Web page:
If you’ve been an Android Police fan for a while, you may recognize my name from some of my past posts. Beyond that, I was mostly active behind the scenes until I dropped this little bomb when I departed earlier this year.

The reaction to that article was pretty much what I expected - it was divisive and the conversation surrounding it was often heated. Ultimately, though, my goal was accomplished: people were talking about the problems surrounding Android and software updates.

You may be wondering, “If that was your departure letter, why the hell am I reading this? Go away iFanboy”. In fact, one of our team members assumed I had crossed to the dark side and purchased an iPhone. I’m happy to report that none of that happened. Since my departure, I’ve remained a loyal Android devotee.

There are few reasons for this, despite my strongly worded letter of condemnation:

1. It’s the ecosystem, stupid

This is both a blessing and a curse. When you devote yourself to one of the major mobile platforms right now, you end up with a problem: your apps. I tend to buy a lot of apps, and I love the fact that when I do so, I can install and use them on any Android device that my account is tied to. If I understand correctly, the same applies to Apple devices. The problem is, should you choose to jump ship from your platform of choice, you’re basically throwing money away. Any apps that you’ve previously purchased will have to be bought a second time on your new platform.

We saw a similar problem with DRM’d music – users that bought songs on iTunes (before they introduced DRM free music) were forced to listen to their music only on iTunes compatible devices. The solution there was simple (once you get the record companies to play nice): remove the DRM on music. The problem is considerably more complicated when it comes to a mobile ecosystem.

This isn’t something that I see being fixed overnight (or…ever). To do so would take momentous efforts, and, realistically, the payoff would be minimal for the owners of the ecosystems. I’m not placing the blame on Google or Apple with this one. For better or worse, it’s how things are, and likely will be for some time to come.

2. Google is stepping in. Wait, no they’re not.

Earlier in the month, rumors started spreading that Google planned on tightening its grip on Android. Specifically, this would involve Google placing restrictions on the amount of customizations that carriers and manufacturers were allowed to add to their Android-based phones so that updates can be pushed to the consumer quicker. As an outsider (at the time), watching those events unfold was fairly comical. First came the initial reporting with sensationalistic titles and hyperbole. Then came the backlash – “Android open? BAH! They’re becoming worse then Apple!” – and finally, the acceptance and reinforcement of the rumored policies - “Hey, maybe some control to prevent fragmentation would be a good thing!”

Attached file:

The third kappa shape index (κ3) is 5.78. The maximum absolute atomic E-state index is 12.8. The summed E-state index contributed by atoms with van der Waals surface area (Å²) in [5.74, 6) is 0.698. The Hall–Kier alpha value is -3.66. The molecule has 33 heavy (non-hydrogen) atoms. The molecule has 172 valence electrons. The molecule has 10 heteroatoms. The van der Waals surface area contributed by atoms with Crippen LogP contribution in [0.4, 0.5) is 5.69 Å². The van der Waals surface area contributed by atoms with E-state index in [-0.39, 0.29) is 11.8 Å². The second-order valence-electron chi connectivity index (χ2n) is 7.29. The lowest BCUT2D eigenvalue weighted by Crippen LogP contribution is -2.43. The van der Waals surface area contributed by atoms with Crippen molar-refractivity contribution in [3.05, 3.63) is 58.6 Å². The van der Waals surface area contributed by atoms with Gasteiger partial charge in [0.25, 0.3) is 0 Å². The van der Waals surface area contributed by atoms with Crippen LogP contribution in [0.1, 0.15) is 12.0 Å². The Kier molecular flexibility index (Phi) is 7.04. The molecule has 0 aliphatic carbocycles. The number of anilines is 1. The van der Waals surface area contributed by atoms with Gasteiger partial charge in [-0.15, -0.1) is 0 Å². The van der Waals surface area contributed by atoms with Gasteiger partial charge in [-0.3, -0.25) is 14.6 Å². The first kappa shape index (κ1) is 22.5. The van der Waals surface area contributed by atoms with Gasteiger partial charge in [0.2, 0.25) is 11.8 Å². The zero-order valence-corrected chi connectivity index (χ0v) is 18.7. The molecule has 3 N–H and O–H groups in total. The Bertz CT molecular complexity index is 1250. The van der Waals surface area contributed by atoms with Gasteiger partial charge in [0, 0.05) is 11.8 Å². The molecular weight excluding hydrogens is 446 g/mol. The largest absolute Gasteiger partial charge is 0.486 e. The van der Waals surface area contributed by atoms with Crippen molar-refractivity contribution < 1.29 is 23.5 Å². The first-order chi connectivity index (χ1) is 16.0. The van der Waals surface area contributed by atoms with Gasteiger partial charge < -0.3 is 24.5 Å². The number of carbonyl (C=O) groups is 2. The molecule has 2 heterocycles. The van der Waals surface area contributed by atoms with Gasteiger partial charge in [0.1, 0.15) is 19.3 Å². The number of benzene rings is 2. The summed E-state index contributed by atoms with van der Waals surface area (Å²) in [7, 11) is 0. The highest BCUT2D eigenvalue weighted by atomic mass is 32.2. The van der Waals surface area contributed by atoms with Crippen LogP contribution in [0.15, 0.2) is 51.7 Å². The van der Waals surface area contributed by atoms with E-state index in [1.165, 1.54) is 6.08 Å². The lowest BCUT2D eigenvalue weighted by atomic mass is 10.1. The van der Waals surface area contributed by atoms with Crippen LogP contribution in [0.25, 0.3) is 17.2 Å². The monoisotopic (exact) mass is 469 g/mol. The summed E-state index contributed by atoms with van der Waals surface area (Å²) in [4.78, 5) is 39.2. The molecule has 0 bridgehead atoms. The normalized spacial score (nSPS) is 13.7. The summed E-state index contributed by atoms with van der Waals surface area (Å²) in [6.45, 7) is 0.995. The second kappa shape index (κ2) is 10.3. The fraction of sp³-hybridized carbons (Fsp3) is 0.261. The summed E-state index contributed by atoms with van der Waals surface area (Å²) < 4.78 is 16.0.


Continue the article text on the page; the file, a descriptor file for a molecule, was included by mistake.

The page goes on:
I, as you may have guessed, fell into the latter camp. Should the rumor prove true (it wouldn’t), Google would basically be implementing policies very similar to what I called for here (to clarify, I think my letter had absolutely nothing to do with the rumor). About a week after the rumor emerged, and it was spun, re-spun, and then spun again, none other than Andy Rubin himself stepped in to clarify the situation. It turns out the rumor was false, and business would continue as usual.

Initially, I was disappointed – clearly I’m an advocate of more control of the Android platform – but my disappointment began to wane when I realized how much I had read about the rumor over the few days that it was active, and that was enough for me. If anything, people were talking about it, and if Andy Rubin had to personally respond, then he was clearly aware of it as well. Who knows when, if ever, Google will step in and exercise more control. Hopefully the manufacturers themselves will pick up the slack without prodding from Google and release updates on a timely schedule, or maybe Google has something up their sleeve for the I/O conference.

3. I kind of really like Android

It's true. Despite my rant, I think it's going to take more than hurt feelings for me to walk away from the platform. I'm not sure if many of our readers are 'How I Met Your Mother' fans, but last nights episode dealt with something they referred to as "graduation goggles". The idea being that though high school may be rough (for some), come graduation day, no matter what happened, you tend to get 'misty eyed' and realize that you're going to miss it, despite the cruelty inflicted on you for 4 years.

I definitely had a case of "graduation goggles" when I began to think about leaving Android. Sure, some of the competitors offerings were tempting, but I started thinking about Android's little quirks, what it's like to install a new ROM for the first time, how supportive, passionate, and energetic the community is. Then I started thinking some more and I realized that Android is the right platform for me. It's young, and there are going to be bumps along the way, but at this point I think I'm in for the long haul.

That sounds eerily like a love letter. I'm going to go reflect on that. For those of you that would like a tl;dr: I'm back.